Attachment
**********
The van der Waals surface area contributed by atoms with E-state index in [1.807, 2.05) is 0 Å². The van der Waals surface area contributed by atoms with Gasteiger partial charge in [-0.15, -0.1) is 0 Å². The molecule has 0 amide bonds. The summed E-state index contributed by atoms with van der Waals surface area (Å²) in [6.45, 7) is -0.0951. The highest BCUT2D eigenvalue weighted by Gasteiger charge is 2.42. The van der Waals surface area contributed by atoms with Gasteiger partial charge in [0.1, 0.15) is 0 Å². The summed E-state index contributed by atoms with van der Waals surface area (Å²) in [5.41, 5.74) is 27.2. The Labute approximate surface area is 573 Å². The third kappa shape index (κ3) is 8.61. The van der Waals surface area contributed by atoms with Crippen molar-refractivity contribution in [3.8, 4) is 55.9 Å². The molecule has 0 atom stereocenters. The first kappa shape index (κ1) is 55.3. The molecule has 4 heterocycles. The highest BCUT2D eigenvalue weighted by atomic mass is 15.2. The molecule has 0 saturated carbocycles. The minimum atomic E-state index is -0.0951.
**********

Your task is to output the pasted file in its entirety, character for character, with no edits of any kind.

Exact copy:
The van der Waals surface area contributed by atoms with E-state index in [1.807, 2.05) is 0 Å². The van der Waals surface area contributed by atoms with Gasteiger partial charge in [-0.15, -0.1) is 0 Å². The molecule has 0 amide bonds. The summed E-state index contributed by atoms with van der Waals surface area (Å²) in [6.45, 7) is -0.0951. The highest BCUT2D eigenvalue weighted by Gasteiger charge is 2.42. The van der Waals surface area contributed by atoms with Gasteiger partial charge in [0.1, 0.15) is 0 Å². The summed E-state index contributed by atoms with van der Waals surface area (Å²) in [5.41, 5.74) is 27.2. The Labute approximate surface area is 573 Å². The third kappa shape index (κ3) is 8.61. The van der Waals surface area contributed by atoms with Crippen molar-refractivity contribution in [3.8, 4) is 55.9 Å². The molecule has 0 atom stereocenters. The first kappa shape index (κ1) is 55.3. The molecule has 4 heterocycles. The highest BCUT2D eigenvalue weighted by atomic mass is 15.2. The molecule has 0 saturated carbocycles. The minimum atomic E-state index is -0.0951.